Another thought experiment (to chew on, while I wrestle this goddamn novel to the bitter end) ...
In The Ticking Clock I asked: what would you do if you learned you had roughly five years left to live?
Let me flip the question upside-down.
Let us postulate that someone, somewhere, toiling in the bowels of a large pharmaceutical corporation, has come up with the elixir vitae: a reasonably-priced drug which, taken daily, stops or reverses the aging process.
Ground rules: if you're past puberty, it stops the physiological processes of aging dead in their tracks. If you're over about thirty, it sends the clock into reverse: for each year you stay on the medicine, you lose a year of apparent age, stabilizing only when you reach your prime, around 18-24. If you're under 18, it has no effect. If you're in the 18-24 range, it stops you getting older ... but there's probably no point taking it until you hit your late 20's.
Tissue damage, regeneration: nope. You heal better than a crumbly, but if you lose a limb or have a heart attack, the stump or the myocardial scarring remain (although other treatments may be available for them). Cancer: a side-effect is that the medicine cures 90% of cancers. For the other 10%, there are the usual chemotherapy/radiation/immunotherapy/surgical options. (Reason: per one line of research, cellular senescence appears to be a side-effect of a malfunctioning anti-cancer mechanism. And I'm going to point to naked mole rats and their strange combination of longevity and cancer-resistance.) Menopause: the drug does not reverse menopause. (But see also.)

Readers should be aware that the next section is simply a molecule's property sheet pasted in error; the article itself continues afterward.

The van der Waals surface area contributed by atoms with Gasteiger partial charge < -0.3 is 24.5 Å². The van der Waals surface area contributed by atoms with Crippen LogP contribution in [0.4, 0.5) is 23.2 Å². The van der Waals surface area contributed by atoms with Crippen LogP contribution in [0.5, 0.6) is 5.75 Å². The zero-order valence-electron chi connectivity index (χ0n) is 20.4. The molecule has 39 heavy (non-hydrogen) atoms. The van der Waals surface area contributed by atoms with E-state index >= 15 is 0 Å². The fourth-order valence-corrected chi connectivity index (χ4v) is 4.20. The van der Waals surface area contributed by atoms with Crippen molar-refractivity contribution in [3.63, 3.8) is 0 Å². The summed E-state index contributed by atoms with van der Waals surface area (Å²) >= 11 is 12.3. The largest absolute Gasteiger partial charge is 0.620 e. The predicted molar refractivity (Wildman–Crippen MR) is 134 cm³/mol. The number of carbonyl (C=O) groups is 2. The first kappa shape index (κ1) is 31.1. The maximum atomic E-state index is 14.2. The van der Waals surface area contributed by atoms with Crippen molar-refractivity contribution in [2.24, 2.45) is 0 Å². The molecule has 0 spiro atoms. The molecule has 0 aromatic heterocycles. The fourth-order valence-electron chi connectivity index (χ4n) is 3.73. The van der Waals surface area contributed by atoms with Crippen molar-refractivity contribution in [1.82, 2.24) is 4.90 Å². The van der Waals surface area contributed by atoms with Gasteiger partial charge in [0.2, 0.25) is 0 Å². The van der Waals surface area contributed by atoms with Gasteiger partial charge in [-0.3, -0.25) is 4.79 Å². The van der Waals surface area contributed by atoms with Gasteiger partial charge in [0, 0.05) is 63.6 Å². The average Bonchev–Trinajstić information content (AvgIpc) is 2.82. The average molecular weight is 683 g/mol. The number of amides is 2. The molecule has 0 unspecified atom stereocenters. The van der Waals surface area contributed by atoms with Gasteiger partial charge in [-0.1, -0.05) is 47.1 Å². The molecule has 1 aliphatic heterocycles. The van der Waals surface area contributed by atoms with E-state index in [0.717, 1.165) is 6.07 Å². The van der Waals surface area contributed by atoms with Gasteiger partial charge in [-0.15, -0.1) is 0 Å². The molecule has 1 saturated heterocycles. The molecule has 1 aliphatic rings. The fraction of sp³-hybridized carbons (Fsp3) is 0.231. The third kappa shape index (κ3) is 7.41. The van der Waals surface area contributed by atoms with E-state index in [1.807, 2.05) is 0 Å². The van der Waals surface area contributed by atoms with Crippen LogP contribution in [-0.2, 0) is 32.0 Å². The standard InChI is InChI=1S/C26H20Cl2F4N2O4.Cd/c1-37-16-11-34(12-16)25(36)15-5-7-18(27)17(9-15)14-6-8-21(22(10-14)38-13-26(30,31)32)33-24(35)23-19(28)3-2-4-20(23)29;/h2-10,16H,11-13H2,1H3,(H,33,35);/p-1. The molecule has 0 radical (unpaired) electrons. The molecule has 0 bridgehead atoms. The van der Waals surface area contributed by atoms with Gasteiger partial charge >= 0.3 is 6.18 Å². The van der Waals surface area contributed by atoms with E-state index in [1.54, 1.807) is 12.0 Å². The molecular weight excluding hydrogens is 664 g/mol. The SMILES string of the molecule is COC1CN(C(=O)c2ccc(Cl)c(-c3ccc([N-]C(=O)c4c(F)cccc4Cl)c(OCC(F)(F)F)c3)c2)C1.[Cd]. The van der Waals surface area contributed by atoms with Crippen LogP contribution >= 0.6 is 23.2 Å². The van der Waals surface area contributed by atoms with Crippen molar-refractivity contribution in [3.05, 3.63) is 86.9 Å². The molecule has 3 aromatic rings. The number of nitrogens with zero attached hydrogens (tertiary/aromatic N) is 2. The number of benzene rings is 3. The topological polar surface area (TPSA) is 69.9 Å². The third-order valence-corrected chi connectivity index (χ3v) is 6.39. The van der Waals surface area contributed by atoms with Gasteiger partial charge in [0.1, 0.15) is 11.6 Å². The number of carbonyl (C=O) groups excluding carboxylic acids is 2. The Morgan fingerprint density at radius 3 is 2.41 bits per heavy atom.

Obviously this wonder drug gets patented and goes on sale around the world rather fast, starting in February 2013. There is more money to be made by taking a billion people for a thousand bucks a year than by taking a thousand people for a billion bucks a year, so after an initial eye-watering introductory price that pays off the development costs in a couple of years, the price crashes to "what the market will bear", where the market is everyone in the developed world aged over 35. So by 2015 you'll be able to afford it, if you're on better than minimum wage and living in a developed nation.
So, my question: do you take the drug (cost: $1000/year; if that's too much, it'll come down to $300/year after the patent expires in another 12 years)? And if so, how do you see it affecting your life-plans?
Please ignore, for now, the macro effects — population demographics, ability to feed the planet/control climate change, collapse/re-purposing of pension funds, long-term political instabilities caused by the young gradually realizing that the old now have a permanent lock on all high-status niches (as contributed to the revolution in Egypt last year, and the revolution in Iran a generation earlier).
What I'm asking is: you, personally suddenly learn that, unless you've got a terminal prognosis already, you can buy a medicine for not very much money that will make you feel young, fit, and sharp again if you take it — and you're never going to grow old and slow and wear out. How does this affect your plans?